AN INDIAN WANTS TO CRY OR THE PREMATURE NARRATIVE ANALYSIS
He asked me for something that I had never considered important until that moment: “Listen to the lyrics of the song”. For some reason that I do not know, my sister and teenager had been struck by the “Black Gate” of the North Tigers (I suppose something had to do with the obvious erotic connotations of the story), so I played In the stereo of the house, asking for my full attention.
Then she began to make some interpretations that she considered important. That was almost a premature and very basic narrative-symbolic analysis of the piece (which the meanings of the door, which the intensity of the plot, I chose). For me it was like a little epiphany. In something as daily as a song there was a narrative network that at that time, and at my age, I thought quite complex. From that day, I would listen to the narrative world of the songs I had never heard.
At that time we lived in apartments near the bridge of the 5th and 10th. The parking lot on the ground floor was like the playground of all the children in the building. He spent hours a day there. Just in front of the bars was a commercial drinking water store. Almost all day, the local employees played music at full volume. One day they put “An Indian wants to cry”, of the Band Machos (yes, it was a very northern context in which I lived), and I listened from beginning to end recalling the lesson of that day.
Remember that the song begins by telling the story of an Indian who can not forget his past partner. But that was not the least for me. A very burned subject. The moment that struck me was the last stanza I still remember from memory: “He can not forget it / and his sadness kills me / because that Indian is me”. It was like those movies where everything changes in the end. My first experience with the “experimental” (let me the term) use of the narrative voice. The abrupt move from the third to the first person was what left me amazed for several days. I was so impressed with the song that a few days later they asked everyone in the car that with what song they wanted to be buried I chose without thinking that that one, that of “An Indian wants to mourn.”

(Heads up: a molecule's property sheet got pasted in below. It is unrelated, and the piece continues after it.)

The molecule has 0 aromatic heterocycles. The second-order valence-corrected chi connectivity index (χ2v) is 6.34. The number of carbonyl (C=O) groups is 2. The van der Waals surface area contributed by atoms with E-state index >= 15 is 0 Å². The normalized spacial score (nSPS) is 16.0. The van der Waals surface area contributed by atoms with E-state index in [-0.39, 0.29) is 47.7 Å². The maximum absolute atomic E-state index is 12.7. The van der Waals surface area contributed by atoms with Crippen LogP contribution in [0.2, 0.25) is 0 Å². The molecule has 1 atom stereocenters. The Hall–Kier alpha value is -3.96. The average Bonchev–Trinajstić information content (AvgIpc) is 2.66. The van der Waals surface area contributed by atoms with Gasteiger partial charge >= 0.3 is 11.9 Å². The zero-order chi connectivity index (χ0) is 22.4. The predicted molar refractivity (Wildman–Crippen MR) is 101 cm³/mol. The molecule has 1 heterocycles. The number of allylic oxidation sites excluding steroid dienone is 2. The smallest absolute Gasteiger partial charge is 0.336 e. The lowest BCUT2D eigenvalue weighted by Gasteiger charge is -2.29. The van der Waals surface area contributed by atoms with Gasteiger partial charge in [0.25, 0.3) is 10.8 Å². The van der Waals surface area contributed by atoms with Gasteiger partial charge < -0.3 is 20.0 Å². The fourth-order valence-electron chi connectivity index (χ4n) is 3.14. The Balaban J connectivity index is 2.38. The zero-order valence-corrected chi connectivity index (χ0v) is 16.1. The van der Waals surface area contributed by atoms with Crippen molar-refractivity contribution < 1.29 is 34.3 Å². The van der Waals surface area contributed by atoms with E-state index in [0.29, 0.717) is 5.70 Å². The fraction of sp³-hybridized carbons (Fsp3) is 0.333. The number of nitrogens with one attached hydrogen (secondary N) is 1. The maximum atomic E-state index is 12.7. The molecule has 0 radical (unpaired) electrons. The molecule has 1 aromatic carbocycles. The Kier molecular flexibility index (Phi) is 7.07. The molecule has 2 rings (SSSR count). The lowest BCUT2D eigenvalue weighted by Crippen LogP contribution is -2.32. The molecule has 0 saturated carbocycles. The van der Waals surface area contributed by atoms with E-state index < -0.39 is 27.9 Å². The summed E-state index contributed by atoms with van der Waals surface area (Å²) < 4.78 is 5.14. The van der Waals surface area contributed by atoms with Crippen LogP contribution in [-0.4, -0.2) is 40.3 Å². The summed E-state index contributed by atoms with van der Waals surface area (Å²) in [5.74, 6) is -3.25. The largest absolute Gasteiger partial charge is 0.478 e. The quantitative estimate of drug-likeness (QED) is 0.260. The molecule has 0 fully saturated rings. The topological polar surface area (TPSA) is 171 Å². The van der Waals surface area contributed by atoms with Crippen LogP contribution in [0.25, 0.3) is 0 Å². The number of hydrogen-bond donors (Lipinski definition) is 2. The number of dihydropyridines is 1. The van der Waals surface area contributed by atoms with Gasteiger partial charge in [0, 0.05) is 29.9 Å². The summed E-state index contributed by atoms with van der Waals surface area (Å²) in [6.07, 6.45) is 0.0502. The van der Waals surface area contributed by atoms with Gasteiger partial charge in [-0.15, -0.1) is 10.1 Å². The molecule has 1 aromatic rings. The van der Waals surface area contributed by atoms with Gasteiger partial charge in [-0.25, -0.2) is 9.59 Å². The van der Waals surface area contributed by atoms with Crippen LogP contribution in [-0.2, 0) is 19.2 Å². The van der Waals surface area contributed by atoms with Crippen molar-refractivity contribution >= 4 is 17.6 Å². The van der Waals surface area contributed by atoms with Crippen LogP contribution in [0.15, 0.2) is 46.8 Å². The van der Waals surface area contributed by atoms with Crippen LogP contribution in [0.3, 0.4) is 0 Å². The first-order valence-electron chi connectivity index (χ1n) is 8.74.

My brothers had chosen the typical pop-romantic songs of the moment, besides I was “too small” to choose songs so “deep and serious”, so my decision brought so much laughter and carrilla in all that still now remind me of that moment.
Now that I remember all this gives me much laughter, but during those days, unknowingly, I was training to analyze stories, to study their narrative form. It was from those moments that something in your way of perceiving things changes. My sister, Los Tigres del Norte and Banda Machos were, why not ?, my first teachers of narrative analysis.